By Dr. Scott Klingsmith, Denver Seminary, assistant professor of intercultural studies; missiologist-in-residence
About 15 years ago, I taught a course called “Alternative Approaches to Theological Education” at a school in Germany. At the beginning of the course, I warned the students that I wouldn’t be fulfilling their normal expectations of a professor by filling up their notebooks with lecture notes. Instead, we would be practicing what we were talking about – an approach that included many aspects of nonformal education. With this warning in mind, the students were happy to participate, and they learned a lot. A couple of years later I taught a different course in that same school but neglected to mention that I would be practicing many of the same teaching methodologies. Halfway through the course, several students came to me complaining that we were doing too much discussing and they weren’t getting enough content. At that point I had to be explicit about what I was trying to do in my teaching. Again, with that explanation, they tolerated the rest of the course.
Contrast this to a recent survey of remote students at Denver Seminary. Their biggest complaint was that there was too much lecturing by the professors, and their desire was for more possibilities for small group discussions. They wanted to be more involved in their own education and to have more chances to integrate what they were hearing into their own ministries. Granted, this could have been due to Zoom fatigue, or the difference between German and (mostly) American students, but more likely it could be attributed to a convergence between formal and nonformal educational methodologies.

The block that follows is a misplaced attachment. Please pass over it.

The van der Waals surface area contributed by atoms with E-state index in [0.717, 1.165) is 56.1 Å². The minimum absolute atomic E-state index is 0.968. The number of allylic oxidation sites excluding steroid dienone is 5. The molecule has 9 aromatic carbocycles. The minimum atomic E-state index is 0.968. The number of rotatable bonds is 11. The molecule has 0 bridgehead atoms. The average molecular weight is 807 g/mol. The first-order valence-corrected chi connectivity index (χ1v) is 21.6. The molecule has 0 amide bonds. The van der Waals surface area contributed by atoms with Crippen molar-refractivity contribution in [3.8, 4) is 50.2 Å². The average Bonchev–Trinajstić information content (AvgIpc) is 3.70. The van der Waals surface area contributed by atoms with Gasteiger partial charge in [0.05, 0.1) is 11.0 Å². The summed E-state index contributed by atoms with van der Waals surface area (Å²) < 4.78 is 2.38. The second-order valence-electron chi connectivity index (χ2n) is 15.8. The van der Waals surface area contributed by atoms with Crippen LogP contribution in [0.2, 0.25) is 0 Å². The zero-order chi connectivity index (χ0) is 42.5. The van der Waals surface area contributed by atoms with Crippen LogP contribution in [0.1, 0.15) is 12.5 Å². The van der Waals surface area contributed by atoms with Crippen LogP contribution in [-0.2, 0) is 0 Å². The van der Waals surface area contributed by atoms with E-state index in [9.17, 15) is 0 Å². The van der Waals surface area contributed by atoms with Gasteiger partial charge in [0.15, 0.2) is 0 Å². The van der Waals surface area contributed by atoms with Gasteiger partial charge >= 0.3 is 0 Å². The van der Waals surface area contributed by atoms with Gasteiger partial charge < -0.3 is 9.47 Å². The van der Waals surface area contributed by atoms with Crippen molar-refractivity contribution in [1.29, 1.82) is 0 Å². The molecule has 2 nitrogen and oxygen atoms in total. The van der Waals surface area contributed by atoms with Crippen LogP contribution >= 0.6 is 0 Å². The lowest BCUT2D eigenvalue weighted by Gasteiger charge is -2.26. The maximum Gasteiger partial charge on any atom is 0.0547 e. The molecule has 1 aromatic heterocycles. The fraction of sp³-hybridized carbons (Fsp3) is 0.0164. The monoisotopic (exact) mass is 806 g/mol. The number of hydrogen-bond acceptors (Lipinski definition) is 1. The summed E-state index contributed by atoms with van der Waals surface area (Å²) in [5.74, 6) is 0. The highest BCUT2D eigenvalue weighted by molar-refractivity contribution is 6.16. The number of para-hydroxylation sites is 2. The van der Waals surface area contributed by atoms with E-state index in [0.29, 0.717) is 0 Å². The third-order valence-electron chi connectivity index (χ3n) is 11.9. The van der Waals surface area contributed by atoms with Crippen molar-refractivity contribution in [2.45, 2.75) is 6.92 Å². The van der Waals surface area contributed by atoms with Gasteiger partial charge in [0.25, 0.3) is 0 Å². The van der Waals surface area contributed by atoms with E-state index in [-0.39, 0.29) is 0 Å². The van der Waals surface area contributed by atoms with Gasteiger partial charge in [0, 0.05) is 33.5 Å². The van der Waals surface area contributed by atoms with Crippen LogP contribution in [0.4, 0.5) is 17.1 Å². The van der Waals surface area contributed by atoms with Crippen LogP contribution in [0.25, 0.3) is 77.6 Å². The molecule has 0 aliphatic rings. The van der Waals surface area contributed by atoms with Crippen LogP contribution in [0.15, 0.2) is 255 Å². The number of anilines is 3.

I’ve used the language here of formal and nonformal education. But what are we talking about? What follows is a cursory and over-simplified overview of two approaches to education, a brief history of how they developed, and a description and evaluation of the two approaches. Finally, I’ll ask the question: Which of these two approaches to theological education is more appropriate and effective in equipping pastors and leaders for the church around the world?
My experience over the past 35 years has involved a pretty even mix of formal and nonformal theological education. We served for 14 years with Entrust in Eastern Europe, then 10 years between the Austrian church-based training program and the Academy for World Mission in Germany. And I’ve now been teaching for 12 years at Denver Seminary. I’ve observed and experienced the advantages and the challenges of both methodologies.
I. Definitions of formal and nonformal education
Let’s start with some definitions. Take into account that these can be found on a continuum, and that the lines between the different categories can get blurred at times.
Formal education means school. Structure, classrooms, accreditation, professors with different ranks, emphasis on content and testing, certifications or degrees. Professor as content expert, who practices what Paulo Freire called the banking model of education, in which the professor deposits knowledge into the mind of the student who in time withdraws that knowledge for some purpose. The educational experience is time-bound and tied to a building/campus. The end result is a degree.
Nonformal education is structured, but without the full apparatus of a school. The emphasis is on life-long learning, adult learners, applicability to life, with the teacher as facilitator of learning. It is primarily aimed at the needs of the students. It is action-oriented. The learner may or may not earn a certificate of some kind.
Informal education is learning that just happens in life. Ministry training by living with a pastor. Martin Luther’s Table Talks is an example of education by a pastor and teacher as he chatted with his students around the kitchen table during meals.
We’ll focus on the first two here. Formal education is what we’ve all experienced, because we’ve all gone to school. And most of us have probably also experienced nonformal, but perhaps without the language to describe it. If you’ve at